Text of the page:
First WaveSecond WaveThird Wave
Kathleen Hanna 2013Stephanie Coontz 2014
This is the "Welcome" page of the "Women's History Month Resource Guide" guide.
Alternate Page for Screenreader Users
Skip to Page Navigation
Skip to Page Content

Women's History Month Resource Guide   Tags: feminism, women, women's history  

Last Updated: Dec 13, 2013 URL: Print Guide Email Alerts

Welcome Print Page


This resource guide provides information about Women's History Month and the activities planned by Columbia College to celebrate it.  Click on the tabs above to go to each page for more information. Tabs with a down arrow have subpages under them for more information.





Feminism is a big word, but sometimes it's just not big enough.  That's when you have to Do It Yourself (DIY).  Women have been creating their own feminisms throughout history, using the power tools of their preference to address the issues facing women.  From early authors like Mary Wollstonecraft to suffrage activists like Elizabeth Cady Stanton and Alice Paul, and reformers like Mary McLeod Bethune to the Riot Grrrls of the 1990s, DIY Feminism has been a strategy to confront sexism and discrimination.  In today's world, the issues facing girls and women are no less complex, complicated, and controversial than in the past, and today's activists have the power and knowledge to continue to confront these issues and affect change.  Be educated and inspired to power on and power up YOUR feminism.  That's true DIY!

The History of Women's History Month

First begun as a local celebration of women's history in Santa Rosa, California in 1978, the movement for a national celebration of women's history gained momentum in 1979 at the Women's History Institute at Sarah Lawrence College. In February 1980 President Jimmy Carter issued a presidential proclamation recognizing the week of March 8, 1980 as National Women's History Week. Carter's proclamation coincided with resolutions in the House of Representatives and the Senate that declared support for National Women's History Week.

The movement continued to grow as individual states expanded these week-long celebrations to month-long recognition, so that by 1987 Congress issued a declaration of March as Women's History Month in perpetuity. The celebration continues to be marked by an annual presidential proclamation. For more on the history of women's history month, visit the National Women's History Project website.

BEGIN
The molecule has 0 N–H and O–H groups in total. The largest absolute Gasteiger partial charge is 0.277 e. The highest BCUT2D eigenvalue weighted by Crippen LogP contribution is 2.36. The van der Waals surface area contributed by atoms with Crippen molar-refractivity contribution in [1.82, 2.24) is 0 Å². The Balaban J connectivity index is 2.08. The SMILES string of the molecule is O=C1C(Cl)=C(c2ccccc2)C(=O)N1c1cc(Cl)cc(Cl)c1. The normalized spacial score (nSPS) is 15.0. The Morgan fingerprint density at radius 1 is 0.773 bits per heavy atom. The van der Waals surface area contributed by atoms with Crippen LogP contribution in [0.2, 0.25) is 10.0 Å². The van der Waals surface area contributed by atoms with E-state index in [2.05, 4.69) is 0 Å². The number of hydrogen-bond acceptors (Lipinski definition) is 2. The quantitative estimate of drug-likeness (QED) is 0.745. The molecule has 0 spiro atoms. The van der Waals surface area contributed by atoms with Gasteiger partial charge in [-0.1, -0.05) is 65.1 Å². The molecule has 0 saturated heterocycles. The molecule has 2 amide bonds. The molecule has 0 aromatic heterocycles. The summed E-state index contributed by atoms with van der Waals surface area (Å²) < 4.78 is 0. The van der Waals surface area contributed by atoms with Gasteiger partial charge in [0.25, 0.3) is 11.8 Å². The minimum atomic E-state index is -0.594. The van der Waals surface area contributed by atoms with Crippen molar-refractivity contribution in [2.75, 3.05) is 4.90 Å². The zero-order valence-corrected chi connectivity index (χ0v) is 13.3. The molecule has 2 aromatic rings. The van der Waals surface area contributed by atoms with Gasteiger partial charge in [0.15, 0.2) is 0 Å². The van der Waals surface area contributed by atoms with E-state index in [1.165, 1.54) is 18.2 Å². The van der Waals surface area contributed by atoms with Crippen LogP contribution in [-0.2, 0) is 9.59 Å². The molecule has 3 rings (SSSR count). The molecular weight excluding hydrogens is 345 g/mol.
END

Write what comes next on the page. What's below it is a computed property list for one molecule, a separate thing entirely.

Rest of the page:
Why March?

March was selected for the first women's history celebration in 1978 because of the celebration of March 8th as International Women's Day, which has been celebrated in various countries around the world since the early 1900s. By 1917 the date became firmly fixed on March 8 in recognition of a strike for "bread and peace" carried out by Russian women in the opening days of the Russian Revolution. For more information on International Women's Day visit

Columbia College and Women's History

Columbia College, founded in 1851 as Christian Female College, has a rich history of providing education for women and of producing women who become forces of change in the world. Christian College's origins lie in the desire on the part of its founders to provide a quality liberal arts education for their daughters, who were denied admission at the University of Missouri where many of the founders were teachers and administrators. The opening of the school in 1851 marked the first institution of higher education for women west of the Mississippi. Christian College continued to provide educational opportunities for young women, and in 1970 extended its mission and opened its doors to men for the first time. Now as Columbia College, the community marks the significance of its own history and the contributions of women around the world to making history happen by hosting a series of events to celebrate Women's History Month.


Loading  Loading...